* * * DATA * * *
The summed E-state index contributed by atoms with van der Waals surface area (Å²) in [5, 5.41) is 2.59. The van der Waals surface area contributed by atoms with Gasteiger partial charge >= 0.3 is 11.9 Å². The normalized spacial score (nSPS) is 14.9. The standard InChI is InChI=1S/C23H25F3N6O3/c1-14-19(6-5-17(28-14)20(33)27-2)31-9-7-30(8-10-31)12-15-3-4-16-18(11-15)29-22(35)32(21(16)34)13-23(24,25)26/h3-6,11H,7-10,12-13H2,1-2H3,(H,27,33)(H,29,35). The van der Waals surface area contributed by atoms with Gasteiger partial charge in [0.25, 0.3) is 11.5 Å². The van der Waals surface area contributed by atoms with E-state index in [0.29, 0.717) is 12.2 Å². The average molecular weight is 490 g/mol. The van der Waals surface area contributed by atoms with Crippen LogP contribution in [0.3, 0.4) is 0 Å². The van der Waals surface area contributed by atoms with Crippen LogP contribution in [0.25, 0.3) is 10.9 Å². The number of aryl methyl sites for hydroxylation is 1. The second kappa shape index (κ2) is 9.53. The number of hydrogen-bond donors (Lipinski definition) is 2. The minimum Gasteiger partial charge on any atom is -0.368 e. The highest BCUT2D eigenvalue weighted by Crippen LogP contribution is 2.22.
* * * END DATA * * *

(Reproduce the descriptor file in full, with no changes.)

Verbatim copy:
The summed E-state index contributed by atoms with van der Waals surface area (Å²) in [5, 5.41) is 2.59. The van der Waals surface area contributed by atoms with Gasteiger partial charge >= 0.3 is 11.9 Å². The normalized spacial score (nSPS) is 14.9. The standard InChI is InChI=1S/C23H25F3N6O3/c1-14-19(6-5-17(28-14)20(33)27-2)31-9-7-30(8-10-31)12-15-3-4-16-18(11-15)29-22(35)32(21(16)34)13-23(24,25)26/h3-6,11H,7-10,12-13H2,1-2H3,(H,27,33)(H,29,35). The van der Waals surface area contributed by atoms with Gasteiger partial charge in [0.25, 0.3) is 11.5 Å². The van der Waals surface area contributed by atoms with E-state index in [0.29, 0.717) is 12.2 Å². The average molecular weight is 490 g/mol. The van der Waals surface area contributed by atoms with Crippen LogP contribution in [0.3, 0.4) is 0 Å². The van der Waals surface area contributed by atoms with Crippen LogP contribution in [0.25, 0.3) is 10.9 Å². The number of aryl methyl sites for hydroxylation is 1. The second kappa shape index (κ2) is 9.53. The number of hydrogen-bond donors (Lipinski definition) is 2. The minimum Gasteiger partial charge on any atom is -0.368 e. The highest BCUT2D eigenvalue weighted by Crippen LogP contribution is 2.22.